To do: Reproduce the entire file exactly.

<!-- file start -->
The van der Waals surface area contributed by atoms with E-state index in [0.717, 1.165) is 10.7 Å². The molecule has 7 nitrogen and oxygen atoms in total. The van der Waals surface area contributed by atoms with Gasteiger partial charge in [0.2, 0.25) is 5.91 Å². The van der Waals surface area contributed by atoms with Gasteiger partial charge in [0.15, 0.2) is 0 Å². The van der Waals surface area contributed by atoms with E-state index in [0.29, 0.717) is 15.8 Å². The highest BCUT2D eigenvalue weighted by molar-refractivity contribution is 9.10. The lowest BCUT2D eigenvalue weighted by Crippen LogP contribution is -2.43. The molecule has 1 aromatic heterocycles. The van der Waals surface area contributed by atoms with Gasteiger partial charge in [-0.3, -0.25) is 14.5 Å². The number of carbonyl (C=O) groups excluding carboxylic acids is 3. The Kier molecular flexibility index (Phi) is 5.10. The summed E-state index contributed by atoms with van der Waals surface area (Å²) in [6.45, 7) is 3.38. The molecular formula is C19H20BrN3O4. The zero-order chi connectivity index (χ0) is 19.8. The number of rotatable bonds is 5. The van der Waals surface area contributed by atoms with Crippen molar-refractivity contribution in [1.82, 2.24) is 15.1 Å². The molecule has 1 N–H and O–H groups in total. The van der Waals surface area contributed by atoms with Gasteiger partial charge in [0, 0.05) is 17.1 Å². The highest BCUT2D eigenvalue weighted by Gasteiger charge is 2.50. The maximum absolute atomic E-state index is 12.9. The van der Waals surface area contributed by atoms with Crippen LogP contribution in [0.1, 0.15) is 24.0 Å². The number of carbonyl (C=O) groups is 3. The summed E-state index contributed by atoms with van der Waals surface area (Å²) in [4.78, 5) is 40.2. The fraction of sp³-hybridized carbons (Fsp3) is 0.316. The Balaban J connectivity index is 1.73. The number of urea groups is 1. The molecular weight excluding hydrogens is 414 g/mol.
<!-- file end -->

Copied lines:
The van der Waals surface area contributed by atoms with E-state index in [0.717, 1.165) is 10.7 Å². The molecule has 7 nitrogen and oxygen atoms in total. The van der Waals surface area contributed by atoms with Gasteiger partial charge in [0.2, 0.25) is 5.91 Å². The van der Waals surface area contributed by atoms with Gasteiger partial charge in [0.15, 0.2) is 0 Å². The van der Waals surface area contributed by atoms with E-state index in [0.29, 0.717) is 15.8 Å². The highest BCUT2D eigenvalue weighted by molar-refractivity contribution is 9.10. The lowest BCUT2D eigenvalue weighted by Crippen LogP contribution is -2.43. The molecule has 1 aromatic heterocycles. The van der Waals surface area contributed by atoms with Gasteiger partial charge in [-0.3, -0.25) is 14.5 Å². The number of carbonyl (C=O) groups excluding carboxylic acids is 3. The Kier molecular flexibility index (Phi) is 5.10. The summed E-state index contributed by atoms with van der Waals surface area (Å²) in [6.45, 7) is 3.38. The molecular formula is C19H20BrN3O4. The zero-order chi connectivity index (χ0) is 19.8. The number of rotatable bonds is 5. The van der Waals surface area contributed by atoms with Crippen molar-refractivity contribution in [1.82, 2.24) is 15.1 Å². The molecule has 1 N–H and O–H groups in total. The van der Waals surface area contributed by atoms with Gasteiger partial charge in [0, 0.05) is 17.1 Å². The highest BCUT2D eigenvalue weighted by Gasteiger charge is 2.50. The maximum absolute atomic E-state index is 12.9. The van der Waals surface area contributed by atoms with Crippen LogP contribution in [0.1, 0.15) is 24.0 Å². The number of carbonyl (C=O) groups is 3. The summed E-state index contributed by atoms with van der Waals surface area (Å²) in [4.78, 5) is 40.2. The fraction of sp³-hybridized carbons (Fsp3) is 0.316. The Balaban J connectivity index is 1.73. The number of urea groups is 1. The molecular weight excluding hydrogens is 414 g/mol.